In 1965, the first mutated gene to be associated with tetany was discovered. The discovery was made by an American doctor and geneticist named Victor A. McKusick.

A second gene that could cause tetany was discovered in 1996.

In 2006, a third gene linked to the condition was discovered.

Tetany Causes and Risk Factors

As of 2011, three genes have been linked to the development of tetany:

GCH1 (gd metabolic acidosis)

MUC1 (multiple cutaneous and mucosal sialodeficiency syndrome)

ABCC6 (uracil-DNA glycosylase gene defect)

Tetany can be inherited or acquired. It is found more often in girls than boys and usually shows up in infancy, childhood, or the teenage years. The three genes that cause tetany are involved in the following processes:

GCH1: the GTP Cyclohydrolase I enzyme helps convert glycogen to glucose for energy. When this enzyme is mutated, excess glycogen and glucose build up in the body.

MUC1: a gene that encodes for a protein involved in cell communication.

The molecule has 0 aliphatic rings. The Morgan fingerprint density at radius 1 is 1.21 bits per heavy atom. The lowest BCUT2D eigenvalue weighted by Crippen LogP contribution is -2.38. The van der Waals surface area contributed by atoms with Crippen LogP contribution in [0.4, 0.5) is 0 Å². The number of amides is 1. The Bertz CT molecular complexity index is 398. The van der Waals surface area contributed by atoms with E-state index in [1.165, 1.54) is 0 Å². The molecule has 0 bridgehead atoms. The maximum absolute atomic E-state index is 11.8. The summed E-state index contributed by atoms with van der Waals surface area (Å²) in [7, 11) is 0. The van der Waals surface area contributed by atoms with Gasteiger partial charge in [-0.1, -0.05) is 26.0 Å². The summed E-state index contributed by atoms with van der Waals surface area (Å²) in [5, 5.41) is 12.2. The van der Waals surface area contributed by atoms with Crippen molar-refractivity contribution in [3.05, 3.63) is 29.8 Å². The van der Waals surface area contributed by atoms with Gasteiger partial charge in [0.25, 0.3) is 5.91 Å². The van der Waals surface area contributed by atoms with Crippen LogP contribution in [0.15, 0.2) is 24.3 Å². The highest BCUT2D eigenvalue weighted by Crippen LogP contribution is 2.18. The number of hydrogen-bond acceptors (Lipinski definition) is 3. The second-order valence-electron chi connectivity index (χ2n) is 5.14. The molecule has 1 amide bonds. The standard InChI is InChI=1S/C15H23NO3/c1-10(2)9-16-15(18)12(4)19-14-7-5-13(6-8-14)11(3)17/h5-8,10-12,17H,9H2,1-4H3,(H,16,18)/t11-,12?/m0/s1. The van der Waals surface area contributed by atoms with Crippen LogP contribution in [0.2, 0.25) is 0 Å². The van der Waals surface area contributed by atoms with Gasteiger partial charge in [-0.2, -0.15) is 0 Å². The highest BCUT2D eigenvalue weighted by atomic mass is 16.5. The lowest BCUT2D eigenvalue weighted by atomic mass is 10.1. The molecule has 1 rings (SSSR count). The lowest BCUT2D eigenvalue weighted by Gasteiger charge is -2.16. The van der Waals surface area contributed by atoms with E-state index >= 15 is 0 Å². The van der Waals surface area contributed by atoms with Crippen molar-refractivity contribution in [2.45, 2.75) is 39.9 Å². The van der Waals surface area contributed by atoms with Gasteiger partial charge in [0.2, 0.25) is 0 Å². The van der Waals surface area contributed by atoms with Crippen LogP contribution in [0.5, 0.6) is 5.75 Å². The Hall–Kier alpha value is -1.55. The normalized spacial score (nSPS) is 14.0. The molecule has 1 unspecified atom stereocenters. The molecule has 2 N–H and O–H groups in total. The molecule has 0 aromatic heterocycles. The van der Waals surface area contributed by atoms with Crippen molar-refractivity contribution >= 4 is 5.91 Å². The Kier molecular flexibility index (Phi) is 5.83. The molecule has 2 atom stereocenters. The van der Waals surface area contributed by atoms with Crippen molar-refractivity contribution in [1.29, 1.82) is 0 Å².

ABCC6: codes for a protein that helps protect cells from oxidative stress, among other functions.

Tetany Symptoms and Complications

The following are some possible tetany symptoms:

Excessive muscle tension.

Pain in the muscles (myalgia).

Muscle spasms.

Worsening of symptoms when exposed to warm temperatures (tetany or rigors). This can be very painful.

Altered sensation, such as prickling or tingling (paresthesias).

Muscle weakness.


The symptoms of tetany can resemble other medical conditions or problems. Always see your healthcare provider for a diagnosis.

If your tetany is caused by the GCH1 gene, you may also have the following additional symptoms:

Abnormal teeth that are small, poorly formed, and prone to decay.

Enlarged liver and spleen.

Poorly formed bones that can be short, curved, or irregular.

If your tetany is caused by the MUC1 gene, you may also have the following additional symptoms:

Abnormally short limbs.

Low body temperature.

Dental caries.

Bowing of the legs.

If your tetany is caused by the ABCC6 gene, you may also have the following symptoms:

Severely shortened life span.

Non-cancerous overgrowth of skin, cartilage, and bone.